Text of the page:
Right now I am immersed in a sea of change, so what better time to really focus on “transition.”
The key seems to be “letting go” and being open to the new, which is not a new idea at all. What can be new perhaps, is how we view letting go. I think the most common view of letting go often evokes a sense loss; relinquishing something: a position, an object, a relationship, or some other cherished thing.
I recently read a wonderful book written by Marie Kondo, The Life-Changing Magic of Tidying Up: The Japanese Art of Decluttering and Organizing. I loved this book… and I also understand others may not be so entranced. The book offers a very different view of de-cluttering, and more importantly a very different view of what we hold on to. This seems perfect for the theme of transitions, because isn’t the challenge of transitions all about what we are attached to… and why?
In this book, Kondo invites her readers and clients to step into the magic of truly loving everything with which you choose to surround yourself. The more stuff we have, the less able we are to truly savour each and every thing. As I read her book, I could literally feel the joy springing from the pages as she describes the process of letting go of things. She also encourages sincere appreciation of everything you release, and the wish for it to find a great new home. Okay I know this sounds a little corny but let me ask you this—how much do you consciously appreciate all the “things” that you use, wear, touch, smell, or taste?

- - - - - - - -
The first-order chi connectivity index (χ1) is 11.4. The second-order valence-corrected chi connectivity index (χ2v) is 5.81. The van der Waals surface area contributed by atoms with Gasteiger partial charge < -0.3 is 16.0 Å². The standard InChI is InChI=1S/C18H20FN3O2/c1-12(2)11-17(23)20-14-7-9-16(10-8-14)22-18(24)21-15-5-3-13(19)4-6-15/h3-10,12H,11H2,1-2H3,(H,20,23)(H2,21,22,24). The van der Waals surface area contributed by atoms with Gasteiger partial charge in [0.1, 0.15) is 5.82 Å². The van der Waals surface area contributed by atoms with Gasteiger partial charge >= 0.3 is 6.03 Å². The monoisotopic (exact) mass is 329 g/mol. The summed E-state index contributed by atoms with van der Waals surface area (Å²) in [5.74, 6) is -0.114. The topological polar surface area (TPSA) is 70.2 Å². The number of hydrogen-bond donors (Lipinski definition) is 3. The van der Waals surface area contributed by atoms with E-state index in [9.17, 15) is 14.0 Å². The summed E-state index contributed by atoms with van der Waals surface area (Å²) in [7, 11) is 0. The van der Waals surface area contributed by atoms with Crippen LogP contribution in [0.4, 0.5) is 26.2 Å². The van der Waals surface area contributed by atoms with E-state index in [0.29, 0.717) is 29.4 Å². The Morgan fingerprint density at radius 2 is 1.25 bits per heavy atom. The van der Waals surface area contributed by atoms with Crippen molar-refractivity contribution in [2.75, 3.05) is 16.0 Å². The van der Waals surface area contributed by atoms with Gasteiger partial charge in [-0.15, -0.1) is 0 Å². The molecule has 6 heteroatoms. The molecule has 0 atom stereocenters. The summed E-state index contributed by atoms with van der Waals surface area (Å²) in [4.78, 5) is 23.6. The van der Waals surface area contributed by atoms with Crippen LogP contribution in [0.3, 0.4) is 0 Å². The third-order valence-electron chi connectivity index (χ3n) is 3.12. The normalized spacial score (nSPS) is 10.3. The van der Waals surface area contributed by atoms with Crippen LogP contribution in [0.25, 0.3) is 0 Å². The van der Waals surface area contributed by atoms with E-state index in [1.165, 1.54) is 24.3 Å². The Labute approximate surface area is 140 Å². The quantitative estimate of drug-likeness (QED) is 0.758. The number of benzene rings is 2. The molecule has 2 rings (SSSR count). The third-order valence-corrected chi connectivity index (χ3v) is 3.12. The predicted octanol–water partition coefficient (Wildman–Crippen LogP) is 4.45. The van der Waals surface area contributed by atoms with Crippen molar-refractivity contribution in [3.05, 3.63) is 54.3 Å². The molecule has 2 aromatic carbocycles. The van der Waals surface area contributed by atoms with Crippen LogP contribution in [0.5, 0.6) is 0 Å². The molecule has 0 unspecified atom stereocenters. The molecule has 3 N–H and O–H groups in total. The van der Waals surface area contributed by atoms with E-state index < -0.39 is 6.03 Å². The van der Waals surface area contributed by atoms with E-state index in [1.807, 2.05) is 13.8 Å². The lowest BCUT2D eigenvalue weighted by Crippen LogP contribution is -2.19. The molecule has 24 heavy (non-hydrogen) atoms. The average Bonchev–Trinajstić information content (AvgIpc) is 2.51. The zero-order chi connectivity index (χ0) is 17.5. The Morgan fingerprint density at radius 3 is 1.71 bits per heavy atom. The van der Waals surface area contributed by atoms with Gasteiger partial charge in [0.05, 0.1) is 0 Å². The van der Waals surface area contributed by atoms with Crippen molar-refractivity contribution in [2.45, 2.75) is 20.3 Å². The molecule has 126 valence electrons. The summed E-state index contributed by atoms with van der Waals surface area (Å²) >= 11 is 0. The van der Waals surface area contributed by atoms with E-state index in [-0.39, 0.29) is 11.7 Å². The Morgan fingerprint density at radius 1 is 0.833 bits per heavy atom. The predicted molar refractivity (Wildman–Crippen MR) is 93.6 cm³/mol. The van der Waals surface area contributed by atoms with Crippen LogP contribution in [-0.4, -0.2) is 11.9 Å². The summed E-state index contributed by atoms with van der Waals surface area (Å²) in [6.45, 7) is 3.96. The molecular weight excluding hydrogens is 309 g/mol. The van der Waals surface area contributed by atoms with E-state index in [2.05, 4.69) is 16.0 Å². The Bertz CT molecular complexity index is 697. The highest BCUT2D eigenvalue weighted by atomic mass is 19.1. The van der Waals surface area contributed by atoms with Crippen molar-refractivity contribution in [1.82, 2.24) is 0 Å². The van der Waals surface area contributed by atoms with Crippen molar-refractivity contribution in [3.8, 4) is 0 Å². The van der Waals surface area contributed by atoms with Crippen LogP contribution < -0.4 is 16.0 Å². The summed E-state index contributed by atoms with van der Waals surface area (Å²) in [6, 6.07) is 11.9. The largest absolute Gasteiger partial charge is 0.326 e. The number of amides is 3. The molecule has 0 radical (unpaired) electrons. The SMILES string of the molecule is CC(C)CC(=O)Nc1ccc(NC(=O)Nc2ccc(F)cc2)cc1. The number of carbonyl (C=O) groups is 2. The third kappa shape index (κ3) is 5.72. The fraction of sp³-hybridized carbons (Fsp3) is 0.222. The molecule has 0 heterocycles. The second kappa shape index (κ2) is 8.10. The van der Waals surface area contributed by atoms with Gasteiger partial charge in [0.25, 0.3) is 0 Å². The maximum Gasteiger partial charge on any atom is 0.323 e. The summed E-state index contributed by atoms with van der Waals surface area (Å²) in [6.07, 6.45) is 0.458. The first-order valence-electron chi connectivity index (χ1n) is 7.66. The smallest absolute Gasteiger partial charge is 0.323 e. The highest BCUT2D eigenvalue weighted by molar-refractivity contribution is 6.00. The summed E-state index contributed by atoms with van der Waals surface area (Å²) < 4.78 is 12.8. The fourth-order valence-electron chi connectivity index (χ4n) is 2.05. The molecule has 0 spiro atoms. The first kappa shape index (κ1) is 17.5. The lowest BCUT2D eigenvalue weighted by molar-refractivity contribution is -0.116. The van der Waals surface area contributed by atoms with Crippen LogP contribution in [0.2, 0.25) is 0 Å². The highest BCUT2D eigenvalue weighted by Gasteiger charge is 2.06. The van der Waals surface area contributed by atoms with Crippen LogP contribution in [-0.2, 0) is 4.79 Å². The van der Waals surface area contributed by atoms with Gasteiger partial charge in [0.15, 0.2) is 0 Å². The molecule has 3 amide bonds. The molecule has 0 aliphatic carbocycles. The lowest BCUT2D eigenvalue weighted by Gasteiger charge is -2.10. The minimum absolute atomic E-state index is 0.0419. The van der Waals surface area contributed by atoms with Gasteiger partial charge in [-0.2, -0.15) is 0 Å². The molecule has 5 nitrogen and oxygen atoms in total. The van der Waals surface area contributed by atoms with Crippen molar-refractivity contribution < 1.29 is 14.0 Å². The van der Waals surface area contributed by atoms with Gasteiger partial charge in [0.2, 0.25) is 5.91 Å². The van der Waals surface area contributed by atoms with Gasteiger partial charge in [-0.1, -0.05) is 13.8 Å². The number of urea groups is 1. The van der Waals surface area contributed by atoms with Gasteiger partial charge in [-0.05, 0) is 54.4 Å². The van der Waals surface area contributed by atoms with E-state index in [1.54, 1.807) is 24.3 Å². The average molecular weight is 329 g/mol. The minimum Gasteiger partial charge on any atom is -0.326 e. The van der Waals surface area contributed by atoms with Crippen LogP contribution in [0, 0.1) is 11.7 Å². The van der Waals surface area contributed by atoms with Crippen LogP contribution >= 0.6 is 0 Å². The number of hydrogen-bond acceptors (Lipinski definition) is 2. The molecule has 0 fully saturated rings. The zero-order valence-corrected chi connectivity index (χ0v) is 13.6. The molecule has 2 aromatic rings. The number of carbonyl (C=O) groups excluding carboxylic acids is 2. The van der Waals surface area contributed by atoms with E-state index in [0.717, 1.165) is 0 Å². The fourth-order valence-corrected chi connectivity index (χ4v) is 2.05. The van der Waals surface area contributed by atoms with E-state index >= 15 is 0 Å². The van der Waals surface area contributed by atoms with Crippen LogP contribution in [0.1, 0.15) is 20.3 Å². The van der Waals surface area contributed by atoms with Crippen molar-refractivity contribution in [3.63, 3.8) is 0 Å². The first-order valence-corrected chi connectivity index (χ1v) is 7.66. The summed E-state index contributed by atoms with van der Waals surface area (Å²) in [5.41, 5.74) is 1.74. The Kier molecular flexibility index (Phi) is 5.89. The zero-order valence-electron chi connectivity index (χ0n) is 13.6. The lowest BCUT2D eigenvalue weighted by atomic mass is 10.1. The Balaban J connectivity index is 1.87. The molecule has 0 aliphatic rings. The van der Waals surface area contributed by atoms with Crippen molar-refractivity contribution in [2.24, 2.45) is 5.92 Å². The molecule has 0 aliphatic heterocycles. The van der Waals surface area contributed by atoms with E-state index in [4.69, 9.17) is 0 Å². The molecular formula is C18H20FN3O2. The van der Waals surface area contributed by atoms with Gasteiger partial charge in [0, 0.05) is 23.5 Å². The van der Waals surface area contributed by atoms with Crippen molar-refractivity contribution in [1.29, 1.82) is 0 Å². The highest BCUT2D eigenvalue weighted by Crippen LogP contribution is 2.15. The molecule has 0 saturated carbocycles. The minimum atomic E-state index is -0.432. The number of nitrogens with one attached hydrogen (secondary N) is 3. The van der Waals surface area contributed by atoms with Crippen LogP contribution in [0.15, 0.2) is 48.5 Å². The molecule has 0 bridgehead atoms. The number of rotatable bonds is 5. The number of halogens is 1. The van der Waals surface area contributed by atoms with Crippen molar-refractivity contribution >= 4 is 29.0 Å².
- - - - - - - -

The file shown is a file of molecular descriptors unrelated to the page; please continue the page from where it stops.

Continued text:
I found this a great perspective for looking at what makes up my daily life. For example, I have been surrounded with boxes, filled with “stuff.” Could I really appreciate even the boxes that hold all my things? Could I open each box and be intrigued with what was inside and ready to see what I could released and what brought me such joy that I wanted to keep it?
Letting go requires us to be in the present. It requires us to check inside and notice what we actually feel in the moment… not what we felt in the past, or might feel in the future… but feel right now. It requires honesty, sometimes gut wrenching honesty, to really acknowledge what isn’t serving us, or working very well any more. This applies to more than just things, too… it applies to who we actually have thought we were.
I was recently reading an article by Marianne Williamson, and she wrote about discovering who we really are. These lines caught my attention: “When you are young, you can’t really imagine the ages of 50, 60, 70 being cool. Actually it often takes that long to understand what cool really means. Finding out who we actually aren’t, we begin to learn at last who we actually are.”
This is all about transitions, transitioning from one perspective of ourselves to another, from one job, one home or one relationship to another. Each transition requires a letting go, and a stepping into something new. Can we do this with grace and ease? That’s the real question.
I encourage you to reflect on what traps you—what are you holding onto that does not really bring you joy, and what are you resisting that is stopping flow in your life.
Have a great week, and I will report in on how I am doing with all the transitions I am experiencing.
Until next time…